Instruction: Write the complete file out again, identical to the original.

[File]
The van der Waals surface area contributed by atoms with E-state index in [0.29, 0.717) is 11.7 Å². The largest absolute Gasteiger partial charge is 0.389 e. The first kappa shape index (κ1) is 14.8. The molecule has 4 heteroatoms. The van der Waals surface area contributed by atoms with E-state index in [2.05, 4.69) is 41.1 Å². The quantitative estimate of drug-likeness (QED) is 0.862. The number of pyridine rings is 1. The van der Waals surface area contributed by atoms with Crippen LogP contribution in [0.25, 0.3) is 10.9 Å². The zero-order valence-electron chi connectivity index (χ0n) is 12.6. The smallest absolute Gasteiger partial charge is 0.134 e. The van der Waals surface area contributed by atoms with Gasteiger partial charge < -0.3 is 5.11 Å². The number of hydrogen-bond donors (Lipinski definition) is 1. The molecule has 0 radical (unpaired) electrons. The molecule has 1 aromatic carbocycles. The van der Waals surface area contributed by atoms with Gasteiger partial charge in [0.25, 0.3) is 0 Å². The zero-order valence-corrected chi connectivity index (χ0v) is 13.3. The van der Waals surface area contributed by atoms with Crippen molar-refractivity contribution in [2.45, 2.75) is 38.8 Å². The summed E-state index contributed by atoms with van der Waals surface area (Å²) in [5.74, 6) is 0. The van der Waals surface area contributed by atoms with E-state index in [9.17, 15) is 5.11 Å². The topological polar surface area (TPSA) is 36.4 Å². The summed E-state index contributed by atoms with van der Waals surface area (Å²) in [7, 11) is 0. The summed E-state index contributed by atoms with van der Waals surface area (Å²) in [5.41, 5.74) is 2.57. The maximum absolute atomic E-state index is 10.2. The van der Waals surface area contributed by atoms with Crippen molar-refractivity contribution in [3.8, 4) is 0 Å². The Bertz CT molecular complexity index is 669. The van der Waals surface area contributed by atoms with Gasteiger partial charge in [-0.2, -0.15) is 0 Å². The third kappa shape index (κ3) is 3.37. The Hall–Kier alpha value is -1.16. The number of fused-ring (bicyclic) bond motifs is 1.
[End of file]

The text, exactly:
The van der Waals surface area contributed by atoms with E-state index in [0.29, 0.717) is 11.7 Å². The largest absolute Gasteiger partial charge is 0.389 e. The first kappa shape index (κ1) is 14.8. The molecule has 4 heteroatoms. The van der Waals surface area contributed by atoms with E-state index in [2.05, 4.69) is 41.1 Å². The quantitative estimate of drug-likeness (QED) is 0.862. The number of pyridine rings is 1. The van der Waals surface area contributed by atoms with Crippen LogP contribution in [0.25, 0.3) is 10.9 Å². The zero-order valence-electron chi connectivity index (χ0n) is 12.6. The smallest absolute Gasteiger partial charge is 0.134 e. The van der Waals surface area contributed by atoms with Gasteiger partial charge < -0.3 is 5.11 Å². The number of hydrogen-bond donors (Lipinski definition) is 1. The molecule has 0 radical (unpaired) electrons. The molecule has 1 aromatic carbocycles. The van der Waals surface area contributed by atoms with Gasteiger partial charge in [0.25, 0.3) is 0 Å². The zero-order valence-corrected chi connectivity index (χ0v) is 13.3. The van der Waals surface area contributed by atoms with Crippen molar-refractivity contribution in [2.45, 2.75) is 38.8 Å². The summed E-state index contributed by atoms with van der Waals surface area (Å²) in [5.74, 6) is 0. The van der Waals surface area contributed by atoms with E-state index in [9.17, 15) is 5.11 Å². The topological polar surface area (TPSA) is 36.4 Å². The summed E-state index contributed by atoms with van der Waals surface area (Å²) in [7, 11) is 0. The summed E-state index contributed by atoms with van der Waals surface area (Å²) in [5.41, 5.74) is 2.57. The maximum absolute atomic E-state index is 10.2. The van der Waals surface area contributed by atoms with Crippen molar-refractivity contribution in [3.8, 4) is 0 Å². The Bertz CT molecular complexity index is 669. The van der Waals surface area contributed by atoms with Gasteiger partial charge in [-0.2, -0.15) is 0 Å². The third kappa shape index (κ3) is 3.37. The Hall–Kier alpha value is -1.16. The number of fused-ring (bicyclic) bond motifs is 1.